I love football, and I’ve come to love it even more over the years as the increasing demands of work and my life outside of it have made it the one sport I feel like I can follow in anything close to a comprehensive way. Football’s brought me closer to a lot of great men, and this year, playing fantasy for the first time (I wrote about that, and The League, for Salon today), I’m as excited for the season to start tonight as I’ve ever been. But I’ve also come to love the game at a time that coincides quite precisely with the beginning of Alan Schwarz’s masterful reporting on football and brain injury for the New York Times, my understanding and ability to appreciate football deepening simultaneously with the realization that to care for the game as it exists may require accepting that men are selling their future mental function for my entertainment.
As someone who is professionally both a progressive and a fan, as someone who cares about occupational safety and the ability of employees to reach agreements with their employers that make their work livable, football is not an easy game to love. The National Football League is perhaps the one area of sport where players would benefit from a dramatically stronger union than they’re ever likely to achieve. Some high, heavily conditional salaries serve to disguise the short average careers and the financial and emotional costs of giving up your body and brain to the game. The bodies and brains we pay to see battered in pursuit of glory are disproportionately African-American: 67 percent of the league was black in 2010.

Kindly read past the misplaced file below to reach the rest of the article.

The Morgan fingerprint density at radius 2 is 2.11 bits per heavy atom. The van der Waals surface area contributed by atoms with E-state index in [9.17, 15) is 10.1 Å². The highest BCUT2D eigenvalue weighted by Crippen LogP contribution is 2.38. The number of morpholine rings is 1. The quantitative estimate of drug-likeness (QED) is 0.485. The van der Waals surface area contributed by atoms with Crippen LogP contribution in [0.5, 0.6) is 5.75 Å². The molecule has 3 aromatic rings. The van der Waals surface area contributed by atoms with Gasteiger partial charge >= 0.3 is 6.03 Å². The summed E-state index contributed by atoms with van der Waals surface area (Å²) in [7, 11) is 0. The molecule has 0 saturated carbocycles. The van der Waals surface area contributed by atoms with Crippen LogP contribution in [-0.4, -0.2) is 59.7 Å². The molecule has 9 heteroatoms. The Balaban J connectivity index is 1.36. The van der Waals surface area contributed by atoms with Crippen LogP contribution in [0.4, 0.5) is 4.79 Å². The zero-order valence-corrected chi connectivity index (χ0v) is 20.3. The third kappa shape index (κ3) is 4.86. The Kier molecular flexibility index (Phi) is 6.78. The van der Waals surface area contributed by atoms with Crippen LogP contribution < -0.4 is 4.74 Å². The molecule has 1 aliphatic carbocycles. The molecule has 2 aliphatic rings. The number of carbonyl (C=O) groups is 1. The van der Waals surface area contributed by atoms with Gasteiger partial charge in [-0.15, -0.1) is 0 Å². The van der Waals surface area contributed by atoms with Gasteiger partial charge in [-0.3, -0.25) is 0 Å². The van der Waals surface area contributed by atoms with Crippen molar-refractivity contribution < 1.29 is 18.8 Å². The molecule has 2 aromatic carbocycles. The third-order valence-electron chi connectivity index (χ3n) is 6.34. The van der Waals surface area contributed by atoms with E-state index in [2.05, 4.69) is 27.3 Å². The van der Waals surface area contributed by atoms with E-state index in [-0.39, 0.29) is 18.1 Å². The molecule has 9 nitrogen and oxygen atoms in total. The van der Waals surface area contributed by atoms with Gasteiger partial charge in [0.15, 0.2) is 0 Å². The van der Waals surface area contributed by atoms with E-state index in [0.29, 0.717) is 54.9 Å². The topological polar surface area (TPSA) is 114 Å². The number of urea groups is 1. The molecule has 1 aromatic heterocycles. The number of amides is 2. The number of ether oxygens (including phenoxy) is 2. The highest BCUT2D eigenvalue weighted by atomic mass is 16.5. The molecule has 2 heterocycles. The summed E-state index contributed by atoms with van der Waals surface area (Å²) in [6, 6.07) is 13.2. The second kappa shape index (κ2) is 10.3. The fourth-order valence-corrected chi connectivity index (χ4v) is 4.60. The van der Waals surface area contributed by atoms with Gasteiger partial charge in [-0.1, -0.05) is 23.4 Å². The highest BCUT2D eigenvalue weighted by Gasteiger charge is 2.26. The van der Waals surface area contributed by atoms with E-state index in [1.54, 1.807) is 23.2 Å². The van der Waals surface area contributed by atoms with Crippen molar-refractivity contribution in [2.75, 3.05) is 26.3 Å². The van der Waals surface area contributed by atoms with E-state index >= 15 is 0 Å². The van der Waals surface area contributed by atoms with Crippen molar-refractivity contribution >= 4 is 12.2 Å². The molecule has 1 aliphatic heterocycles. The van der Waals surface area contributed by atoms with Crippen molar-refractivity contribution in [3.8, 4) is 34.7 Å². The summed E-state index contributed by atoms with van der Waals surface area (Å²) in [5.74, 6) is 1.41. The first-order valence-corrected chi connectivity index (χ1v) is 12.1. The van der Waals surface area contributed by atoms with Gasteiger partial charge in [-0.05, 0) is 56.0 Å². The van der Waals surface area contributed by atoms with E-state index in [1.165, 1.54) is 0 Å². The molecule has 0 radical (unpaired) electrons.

I have a hard time with the idea that players don’t have the right to put themselves on the market, knowing all the risks. Troy Polamalu isn’t a stupid man, and seems determined to keep making tough hits no matter how much it costs him financially or physically. But, as Ta-Nehisi wrote last season, “In some measure, pro football is quite beautiful because it gives us human beings willingly giving up themselves for something they love. I don’t have any real way to relate to that…This is a separate question from the responsibility of the viewer. There’s no real reason why I have to sit and watch Hines Ward destroy his body.” I’m not quite at the point where I’m ready to stop buying. But I would like a way to be a more active, and activist, consumer, to demonstrate that I’d rather spend my money on a game that is consistently regulated and substantively dedicated to making itself safer. I’d happily, for example, pay a $1 per-ticket fee to donate to brain injury and helmet improvement research, or kick in some money through my fantasy league for the same cause. I’d like to purchase part of a solution as well as the status quo. And I’ll watch football this season as a way of reminding myself of my progressive values, rather than as a way to set them aside for an afternoon.
And as a side note, this may be the best parody of the disturbingness of football commentating that I have ever seen: